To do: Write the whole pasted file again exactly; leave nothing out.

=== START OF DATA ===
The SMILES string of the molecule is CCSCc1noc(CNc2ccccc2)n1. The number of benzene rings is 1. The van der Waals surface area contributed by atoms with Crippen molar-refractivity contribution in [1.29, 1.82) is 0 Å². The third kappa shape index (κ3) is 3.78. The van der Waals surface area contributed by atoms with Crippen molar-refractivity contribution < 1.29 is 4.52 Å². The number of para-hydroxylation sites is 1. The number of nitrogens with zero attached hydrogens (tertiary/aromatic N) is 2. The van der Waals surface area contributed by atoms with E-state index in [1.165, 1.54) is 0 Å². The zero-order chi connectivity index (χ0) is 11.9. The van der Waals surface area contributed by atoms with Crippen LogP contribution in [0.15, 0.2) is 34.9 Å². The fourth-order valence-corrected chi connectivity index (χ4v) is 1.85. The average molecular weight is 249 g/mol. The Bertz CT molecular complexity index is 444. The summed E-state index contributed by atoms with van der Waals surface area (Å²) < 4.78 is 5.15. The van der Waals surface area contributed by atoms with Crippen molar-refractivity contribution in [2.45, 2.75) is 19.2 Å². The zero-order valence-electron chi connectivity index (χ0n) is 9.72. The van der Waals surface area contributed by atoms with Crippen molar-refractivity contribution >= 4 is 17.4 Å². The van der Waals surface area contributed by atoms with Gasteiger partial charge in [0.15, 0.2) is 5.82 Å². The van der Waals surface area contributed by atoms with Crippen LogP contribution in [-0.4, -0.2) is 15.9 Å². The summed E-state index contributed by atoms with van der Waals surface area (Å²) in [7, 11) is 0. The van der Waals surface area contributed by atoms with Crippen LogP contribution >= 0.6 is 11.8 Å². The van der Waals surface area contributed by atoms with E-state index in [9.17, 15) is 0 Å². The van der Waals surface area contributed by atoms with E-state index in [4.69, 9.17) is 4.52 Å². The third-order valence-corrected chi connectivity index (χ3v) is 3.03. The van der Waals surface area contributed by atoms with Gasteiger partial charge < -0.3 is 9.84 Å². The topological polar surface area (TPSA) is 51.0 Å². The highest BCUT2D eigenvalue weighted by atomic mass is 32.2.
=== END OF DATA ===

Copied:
The SMILES string of the molecule is CCSCc1noc(CNc2ccccc2)n1. The number of benzene rings is 1. The van der Waals surface area contributed by atoms with Crippen molar-refractivity contribution in [1.29, 1.82) is 0 Å². The third kappa shape index (κ3) is 3.78. The van der Waals surface area contributed by atoms with Crippen molar-refractivity contribution < 1.29 is 4.52 Å². The number of para-hydroxylation sites is 1. The number of nitrogens with zero attached hydrogens (tertiary/aromatic N) is 2. The van der Waals surface area contributed by atoms with E-state index in [1.165, 1.54) is 0 Å². The zero-order chi connectivity index (χ0) is 11.9. The van der Waals surface area contributed by atoms with Crippen LogP contribution in [0.15, 0.2) is 34.9 Å². The fourth-order valence-corrected chi connectivity index (χ4v) is 1.85. The average molecular weight is 249 g/mol. The Bertz CT molecular complexity index is 444. The summed E-state index contributed by atoms with van der Waals surface area (Å²) < 4.78 is 5.15. The van der Waals surface area contributed by atoms with Crippen molar-refractivity contribution in [2.45, 2.75) is 19.2 Å². The zero-order valence-electron chi connectivity index (χ0n) is 9.72. The van der Waals surface area contributed by atoms with Crippen molar-refractivity contribution >= 4 is 17.4 Å². The van der Waals surface area contributed by atoms with Gasteiger partial charge in [0.15, 0.2) is 5.82 Å². The van der Waals surface area contributed by atoms with Crippen LogP contribution in [-0.4, -0.2) is 15.9 Å². The summed E-state index contributed by atoms with van der Waals surface area (Å²) in [7, 11) is 0. The van der Waals surface area contributed by atoms with Crippen LogP contribution >= 0.6 is 11.8 Å². The van der Waals surface area contributed by atoms with E-state index in [9.17, 15) is 0 Å². The van der Waals surface area contributed by atoms with E-state index in [4.69, 9.17) is 4.52 Å². The third-order valence-corrected chi connectivity index (χ3v) is 3.03. The van der Waals surface area contributed by atoms with Gasteiger partial charge < -0.3 is 9.84 Å². The topological polar surface area (TPSA) is 51.0 Å². The highest BCUT2D eigenvalue weighted by atomic mass is 32.2.